Of greater importance is the way the deficit is financed. In some parts of the world, deficits are financed through money printing. In such cases, inflationary pressure builds up and when prices get out of control, capital flight will occur. This is what investors fear the most. On the other hand, financing the deficit through bond issuances is not inflationary. However, it tends to exert upward pressure on interest rates, which, if too excessive, will impact investments.

That said, there are a few points worth mentioning about Malaysia’s budget deficits. One of the concerns is derived from the fact that the negative budget gap has been around for two decades since the Asian Financial Crisis in the late-1990s. Therefore, it is quite normal for the investor fraternity to wonder when it will cease to exist, and whether it will be a real drag on the economy going forward.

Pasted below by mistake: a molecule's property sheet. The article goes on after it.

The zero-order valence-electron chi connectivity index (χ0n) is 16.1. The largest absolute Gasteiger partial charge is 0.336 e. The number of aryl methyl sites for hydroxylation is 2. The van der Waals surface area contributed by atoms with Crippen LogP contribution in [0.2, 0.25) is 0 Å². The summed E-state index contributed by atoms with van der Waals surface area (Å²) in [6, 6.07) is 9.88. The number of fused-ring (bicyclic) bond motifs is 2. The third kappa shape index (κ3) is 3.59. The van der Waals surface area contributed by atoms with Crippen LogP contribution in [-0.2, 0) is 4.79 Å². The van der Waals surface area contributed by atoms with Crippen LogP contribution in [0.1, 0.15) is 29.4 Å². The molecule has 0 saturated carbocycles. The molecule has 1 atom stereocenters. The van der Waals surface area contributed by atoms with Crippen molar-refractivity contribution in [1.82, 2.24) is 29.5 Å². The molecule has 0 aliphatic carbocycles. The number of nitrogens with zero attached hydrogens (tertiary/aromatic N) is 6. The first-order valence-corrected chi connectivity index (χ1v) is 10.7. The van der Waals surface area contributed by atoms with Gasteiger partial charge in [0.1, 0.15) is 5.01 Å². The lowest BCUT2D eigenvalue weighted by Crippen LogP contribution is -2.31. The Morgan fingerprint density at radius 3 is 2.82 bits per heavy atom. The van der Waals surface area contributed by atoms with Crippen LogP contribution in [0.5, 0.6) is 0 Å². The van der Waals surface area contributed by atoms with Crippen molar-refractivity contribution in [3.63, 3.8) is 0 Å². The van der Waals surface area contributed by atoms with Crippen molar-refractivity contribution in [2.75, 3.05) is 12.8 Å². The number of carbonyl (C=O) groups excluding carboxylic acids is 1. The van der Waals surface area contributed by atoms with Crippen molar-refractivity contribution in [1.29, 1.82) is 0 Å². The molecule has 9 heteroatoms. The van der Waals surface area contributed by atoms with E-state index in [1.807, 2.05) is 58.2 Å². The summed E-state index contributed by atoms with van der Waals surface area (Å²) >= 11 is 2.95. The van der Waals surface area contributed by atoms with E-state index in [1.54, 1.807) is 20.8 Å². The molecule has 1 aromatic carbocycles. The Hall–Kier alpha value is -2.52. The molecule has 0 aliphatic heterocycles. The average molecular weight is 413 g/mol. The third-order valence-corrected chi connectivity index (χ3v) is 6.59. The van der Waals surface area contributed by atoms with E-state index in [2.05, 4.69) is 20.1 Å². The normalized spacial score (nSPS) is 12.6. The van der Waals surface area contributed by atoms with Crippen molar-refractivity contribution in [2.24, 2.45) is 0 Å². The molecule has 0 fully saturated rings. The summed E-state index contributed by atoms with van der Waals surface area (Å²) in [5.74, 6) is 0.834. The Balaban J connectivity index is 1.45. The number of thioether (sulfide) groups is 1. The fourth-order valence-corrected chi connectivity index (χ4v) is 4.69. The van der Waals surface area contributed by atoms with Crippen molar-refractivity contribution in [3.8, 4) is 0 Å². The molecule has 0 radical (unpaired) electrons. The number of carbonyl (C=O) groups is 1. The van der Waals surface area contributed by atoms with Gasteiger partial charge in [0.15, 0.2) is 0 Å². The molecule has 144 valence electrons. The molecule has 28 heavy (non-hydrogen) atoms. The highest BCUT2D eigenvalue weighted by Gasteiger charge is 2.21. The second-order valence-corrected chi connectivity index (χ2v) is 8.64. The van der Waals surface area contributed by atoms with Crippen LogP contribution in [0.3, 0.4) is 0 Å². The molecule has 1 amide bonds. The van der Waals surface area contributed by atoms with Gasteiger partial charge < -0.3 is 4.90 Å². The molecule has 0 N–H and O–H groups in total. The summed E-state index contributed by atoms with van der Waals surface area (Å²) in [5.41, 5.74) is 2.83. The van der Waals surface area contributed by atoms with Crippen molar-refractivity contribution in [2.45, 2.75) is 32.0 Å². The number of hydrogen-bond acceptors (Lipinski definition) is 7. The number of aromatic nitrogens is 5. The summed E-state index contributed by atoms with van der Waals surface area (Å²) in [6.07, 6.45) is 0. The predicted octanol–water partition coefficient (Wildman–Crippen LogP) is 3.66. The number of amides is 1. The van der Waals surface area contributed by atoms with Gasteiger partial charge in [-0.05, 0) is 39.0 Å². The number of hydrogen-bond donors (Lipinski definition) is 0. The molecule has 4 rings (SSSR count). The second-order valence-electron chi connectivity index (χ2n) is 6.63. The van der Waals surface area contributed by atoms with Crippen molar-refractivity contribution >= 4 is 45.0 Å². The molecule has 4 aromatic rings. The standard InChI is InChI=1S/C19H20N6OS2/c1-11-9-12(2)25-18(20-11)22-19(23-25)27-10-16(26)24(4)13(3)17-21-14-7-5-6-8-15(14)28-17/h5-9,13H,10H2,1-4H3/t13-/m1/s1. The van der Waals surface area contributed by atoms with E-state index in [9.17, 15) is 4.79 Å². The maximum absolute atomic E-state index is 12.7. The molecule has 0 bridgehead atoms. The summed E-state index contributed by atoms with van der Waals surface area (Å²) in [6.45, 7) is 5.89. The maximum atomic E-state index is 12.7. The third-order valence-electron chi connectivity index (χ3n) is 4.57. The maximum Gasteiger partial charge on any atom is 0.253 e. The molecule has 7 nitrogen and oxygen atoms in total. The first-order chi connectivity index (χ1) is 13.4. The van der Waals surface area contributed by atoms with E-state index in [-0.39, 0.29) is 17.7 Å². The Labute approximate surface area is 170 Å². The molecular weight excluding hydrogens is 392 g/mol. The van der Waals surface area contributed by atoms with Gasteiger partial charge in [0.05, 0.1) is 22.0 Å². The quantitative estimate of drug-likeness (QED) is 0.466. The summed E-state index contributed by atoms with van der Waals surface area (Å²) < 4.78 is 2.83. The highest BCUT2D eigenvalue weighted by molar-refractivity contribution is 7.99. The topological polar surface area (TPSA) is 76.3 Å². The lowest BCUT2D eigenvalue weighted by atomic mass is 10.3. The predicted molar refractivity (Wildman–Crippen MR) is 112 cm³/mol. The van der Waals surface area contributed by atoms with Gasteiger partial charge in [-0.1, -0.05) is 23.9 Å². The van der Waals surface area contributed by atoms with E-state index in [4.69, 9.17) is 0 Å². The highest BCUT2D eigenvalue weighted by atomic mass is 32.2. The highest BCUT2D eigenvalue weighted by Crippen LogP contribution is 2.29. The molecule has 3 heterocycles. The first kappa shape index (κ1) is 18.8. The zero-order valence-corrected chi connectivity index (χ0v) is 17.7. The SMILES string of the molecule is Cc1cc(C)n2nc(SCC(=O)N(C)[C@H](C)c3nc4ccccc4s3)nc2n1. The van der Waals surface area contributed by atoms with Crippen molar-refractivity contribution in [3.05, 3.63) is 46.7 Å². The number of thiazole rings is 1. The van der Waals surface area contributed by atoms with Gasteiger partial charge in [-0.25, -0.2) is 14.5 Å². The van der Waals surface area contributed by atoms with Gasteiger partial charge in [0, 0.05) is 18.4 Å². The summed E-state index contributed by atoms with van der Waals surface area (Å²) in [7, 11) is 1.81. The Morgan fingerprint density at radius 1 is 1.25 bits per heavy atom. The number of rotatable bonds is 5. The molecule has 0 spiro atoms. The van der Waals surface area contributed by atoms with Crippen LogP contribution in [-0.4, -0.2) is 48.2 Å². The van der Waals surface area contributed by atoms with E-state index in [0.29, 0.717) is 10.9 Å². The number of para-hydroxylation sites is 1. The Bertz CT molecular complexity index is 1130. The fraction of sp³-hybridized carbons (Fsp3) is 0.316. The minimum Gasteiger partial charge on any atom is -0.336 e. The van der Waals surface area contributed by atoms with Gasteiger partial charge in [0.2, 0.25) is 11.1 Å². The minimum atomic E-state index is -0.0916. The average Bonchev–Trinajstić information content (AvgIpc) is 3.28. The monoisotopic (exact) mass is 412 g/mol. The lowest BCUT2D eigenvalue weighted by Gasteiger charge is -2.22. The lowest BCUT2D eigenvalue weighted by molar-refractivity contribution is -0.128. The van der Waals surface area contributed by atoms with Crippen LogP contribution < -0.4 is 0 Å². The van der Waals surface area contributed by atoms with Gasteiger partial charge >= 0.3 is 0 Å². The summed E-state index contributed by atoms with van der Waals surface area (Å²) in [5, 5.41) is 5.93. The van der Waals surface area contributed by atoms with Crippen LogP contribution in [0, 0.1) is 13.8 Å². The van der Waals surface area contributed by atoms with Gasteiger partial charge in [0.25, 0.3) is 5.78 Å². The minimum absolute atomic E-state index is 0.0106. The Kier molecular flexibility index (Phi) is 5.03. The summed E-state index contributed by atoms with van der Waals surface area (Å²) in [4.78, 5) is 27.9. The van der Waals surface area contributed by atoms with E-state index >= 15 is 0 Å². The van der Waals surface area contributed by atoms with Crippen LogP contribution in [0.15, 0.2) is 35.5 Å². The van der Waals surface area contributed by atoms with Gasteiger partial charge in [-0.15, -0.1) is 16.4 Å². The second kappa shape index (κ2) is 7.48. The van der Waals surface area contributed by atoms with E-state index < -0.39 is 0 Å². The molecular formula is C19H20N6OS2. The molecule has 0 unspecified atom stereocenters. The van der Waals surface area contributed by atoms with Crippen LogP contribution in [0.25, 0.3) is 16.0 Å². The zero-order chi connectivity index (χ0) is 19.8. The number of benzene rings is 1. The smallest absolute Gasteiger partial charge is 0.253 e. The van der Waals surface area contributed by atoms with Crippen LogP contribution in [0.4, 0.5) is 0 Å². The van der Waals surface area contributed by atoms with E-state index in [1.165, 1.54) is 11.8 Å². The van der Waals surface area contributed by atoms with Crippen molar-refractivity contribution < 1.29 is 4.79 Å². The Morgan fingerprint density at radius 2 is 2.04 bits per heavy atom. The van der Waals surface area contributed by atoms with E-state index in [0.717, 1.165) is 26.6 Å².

A look at Malaysia’s budgetary history shows that the country has experienced many deficit years since 1970. The only years that Malaysia experienced budgetary surpluses were between 1993 and 1997 (only five years). At least in the Malaysian case, the deficits had not resulted in material macroeconomic disasters. Of course, moving to a balanced budget as envisioned by the government would be a plus point for the economy.

Second, raising funds to finance fiscal deficits in Malaysia has never been a real issue. Malaysian government bonds are in demand, as evidenced by decent bid-to-cover ratios (essentially how many times the bonds are oversubscribed) over the years. Past records show that MGS and Government Investment Issue (GII) issuances were comfortably absorbed by the market.